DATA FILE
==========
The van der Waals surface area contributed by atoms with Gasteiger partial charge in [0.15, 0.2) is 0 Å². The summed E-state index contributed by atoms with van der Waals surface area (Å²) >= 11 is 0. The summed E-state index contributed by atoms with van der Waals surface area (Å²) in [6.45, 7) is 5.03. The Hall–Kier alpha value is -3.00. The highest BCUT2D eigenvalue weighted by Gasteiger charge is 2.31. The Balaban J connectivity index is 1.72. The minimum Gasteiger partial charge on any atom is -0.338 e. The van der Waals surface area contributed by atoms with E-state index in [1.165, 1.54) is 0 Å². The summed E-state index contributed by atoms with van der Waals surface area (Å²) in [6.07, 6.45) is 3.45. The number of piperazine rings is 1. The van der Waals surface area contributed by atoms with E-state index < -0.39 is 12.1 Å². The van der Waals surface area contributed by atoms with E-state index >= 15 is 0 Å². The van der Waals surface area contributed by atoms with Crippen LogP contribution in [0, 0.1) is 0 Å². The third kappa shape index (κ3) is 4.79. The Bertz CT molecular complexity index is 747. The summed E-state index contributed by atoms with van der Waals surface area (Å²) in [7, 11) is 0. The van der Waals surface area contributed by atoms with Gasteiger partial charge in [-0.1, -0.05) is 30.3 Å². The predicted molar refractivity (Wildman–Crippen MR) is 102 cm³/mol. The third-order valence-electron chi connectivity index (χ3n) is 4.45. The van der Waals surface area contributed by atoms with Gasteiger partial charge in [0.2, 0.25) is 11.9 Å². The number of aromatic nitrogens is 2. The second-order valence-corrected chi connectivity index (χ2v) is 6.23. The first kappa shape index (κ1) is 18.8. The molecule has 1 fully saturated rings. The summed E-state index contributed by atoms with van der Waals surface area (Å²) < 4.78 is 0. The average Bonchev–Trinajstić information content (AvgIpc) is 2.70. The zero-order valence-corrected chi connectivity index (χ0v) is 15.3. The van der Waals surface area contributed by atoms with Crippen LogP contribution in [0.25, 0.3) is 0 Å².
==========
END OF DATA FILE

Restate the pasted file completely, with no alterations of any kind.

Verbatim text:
The van der Waals surface area contributed by atoms with Gasteiger partial charge in [0.15, 0.2) is 0 Å². The summed E-state index contributed by atoms with van der Waals surface area (Å²) >= 11 is 0. The summed E-state index contributed by atoms with van der Waals surface area (Å²) in [6.45, 7) is 5.03. The Hall–Kier alpha value is -3.00. The highest BCUT2D eigenvalue weighted by Gasteiger charge is 2.31. The Balaban J connectivity index is 1.72. The minimum Gasteiger partial charge on any atom is -0.338 e. The van der Waals surface area contributed by atoms with E-state index in [1.165, 1.54) is 0 Å². The summed E-state index contributed by atoms with van der Waals surface area (Å²) in [6.07, 6.45) is 3.45. The number of piperazine rings is 1. The van der Waals surface area contributed by atoms with E-state index < -0.39 is 12.1 Å². The van der Waals surface area contributed by atoms with E-state index >= 15 is 0 Å². The van der Waals surface area contributed by atoms with Crippen LogP contribution in [0, 0.1) is 0 Å². The third kappa shape index (κ3) is 4.79. The Bertz CT molecular complexity index is 747. The summed E-state index contributed by atoms with van der Waals surface area (Å²) in [7, 11) is 0. The van der Waals surface area contributed by atoms with Gasteiger partial charge in [-0.1, -0.05) is 30.3 Å². The predicted molar refractivity (Wildman–Crippen MR) is 102 cm³/mol. The third-order valence-electron chi connectivity index (χ3n) is 4.45. The van der Waals surface area contributed by atoms with Gasteiger partial charge in [0.2, 0.25) is 11.9 Å². The number of aromatic nitrogens is 2. The second-order valence-corrected chi connectivity index (χ2v) is 6.23. The first kappa shape index (κ1) is 18.8. The molecule has 1 fully saturated rings. The summed E-state index contributed by atoms with van der Waals surface area (Å²) < 4.78 is 0. The average Bonchev–Trinajstić information content (AvgIpc) is 2.70. The zero-order valence-corrected chi connectivity index (χ0v) is 15.3. The van der Waals surface area contributed by atoms with Crippen LogP contribution in [0.25, 0.3) is 0 Å².